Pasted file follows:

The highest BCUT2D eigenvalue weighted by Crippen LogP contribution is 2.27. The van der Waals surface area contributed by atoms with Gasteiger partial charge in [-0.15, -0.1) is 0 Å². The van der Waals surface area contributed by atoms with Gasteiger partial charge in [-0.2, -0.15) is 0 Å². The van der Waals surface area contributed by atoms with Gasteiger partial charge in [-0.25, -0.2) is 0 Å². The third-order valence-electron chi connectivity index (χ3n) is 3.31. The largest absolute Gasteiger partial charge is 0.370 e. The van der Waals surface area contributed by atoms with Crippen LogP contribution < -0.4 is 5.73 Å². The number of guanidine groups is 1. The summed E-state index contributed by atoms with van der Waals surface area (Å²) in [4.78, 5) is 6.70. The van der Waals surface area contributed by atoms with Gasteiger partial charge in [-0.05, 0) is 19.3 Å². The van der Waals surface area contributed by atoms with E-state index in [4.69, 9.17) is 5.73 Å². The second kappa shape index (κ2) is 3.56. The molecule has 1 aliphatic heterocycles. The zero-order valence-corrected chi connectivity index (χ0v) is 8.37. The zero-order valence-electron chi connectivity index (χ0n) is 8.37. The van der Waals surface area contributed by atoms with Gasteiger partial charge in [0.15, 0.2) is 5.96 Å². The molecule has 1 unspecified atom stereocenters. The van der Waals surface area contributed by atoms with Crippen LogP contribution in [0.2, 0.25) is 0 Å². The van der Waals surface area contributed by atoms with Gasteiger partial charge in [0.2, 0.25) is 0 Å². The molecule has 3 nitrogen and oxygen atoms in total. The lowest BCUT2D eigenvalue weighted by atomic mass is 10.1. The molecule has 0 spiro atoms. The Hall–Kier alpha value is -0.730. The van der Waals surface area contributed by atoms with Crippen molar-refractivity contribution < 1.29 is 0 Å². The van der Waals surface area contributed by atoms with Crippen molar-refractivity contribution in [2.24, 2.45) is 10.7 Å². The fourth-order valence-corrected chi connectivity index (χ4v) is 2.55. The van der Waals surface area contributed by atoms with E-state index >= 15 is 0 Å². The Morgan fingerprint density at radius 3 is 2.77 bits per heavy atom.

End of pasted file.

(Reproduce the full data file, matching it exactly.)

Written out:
The highest BCUT2D eigenvalue weighted by Crippen LogP contribution is 2.27. The van der Waals surface area contributed by atoms with Gasteiger partial charge in [-0.15, -0.1) is 0 Å². The van der Waals surface area contributed by atoms with Gasteiger partial charge in [-0.2, -0.15) is 0 Å². The van der Waals surface area contributed by atoms with Gasteiger partial charge in [-0.25, -0.2) is 0 Å². The third-order valence-electron chi connectivity index (χ3n) is 3.31. The largest absolute Gasteiger partial charge is 0.370 e. The van der Waals surface area contributed by atoms with Crippen LogP contribution < -0.4 is 5.73 Å². The number of guanidine groups is 1. The summed E-state index contributed by atoms with van der Waals surface area (Å²) in [4.78, 5) is 6.70. The van der Waals surface area contributed by atoms with Gasteiger partial charge in [-0.05, 0) is 19.3 Å². The van der Waals surface area contributed by atoms with E-state index in [4.69, 9.17) is 5.73 Å². The second kappa shape index (κ2) is 3.56. The molecule has 1 aliphatic heterocycles. The zero-order valence-corrected chi connectivity index (χ0v) is 8.37. The zero-order valence-electron chi connectivity index (χ0n) is 8.37. The van der Waals surface area contributed by atoms with Gasteiger partial charge in [0.15, 0.2) is 5.96 Å². The molecule has 1 unspecified atom stereocenters. The van der Waals surface area contributed by atoms with Crippen LogP contribution in [0.2, 0.25) is 0 Å². The van der Waals surface area contributed by atoms with Gasteiger partial charge in [0.2, 0.25) is 0 Å². The molecule has 3 nitrogen and oxygen atoms in total. The lowest BCUT2D eigenvalue weighted by atomic mass is 10.1. The molecule has 0 spiro atoms. The Hall–Kier alpha value is -0.730. The van der Waals surface area contributed by atoms with Crippen molar-refractivity contribution < 1.29 is 0 Å². The van der Waals surface area contributed by atoms with Crippen molar-refractivity contribution in [2.24, 2.45) is 10.7 Å². The fourth-order valence-corrected chi connectivity index (χ4v) is 2.55. The van der Waals surface area contributed by atoms with E-state index >= 15 is 0 Å². The Morgan fingerprint density at radius 3 is 2.77 bits per heavy atom.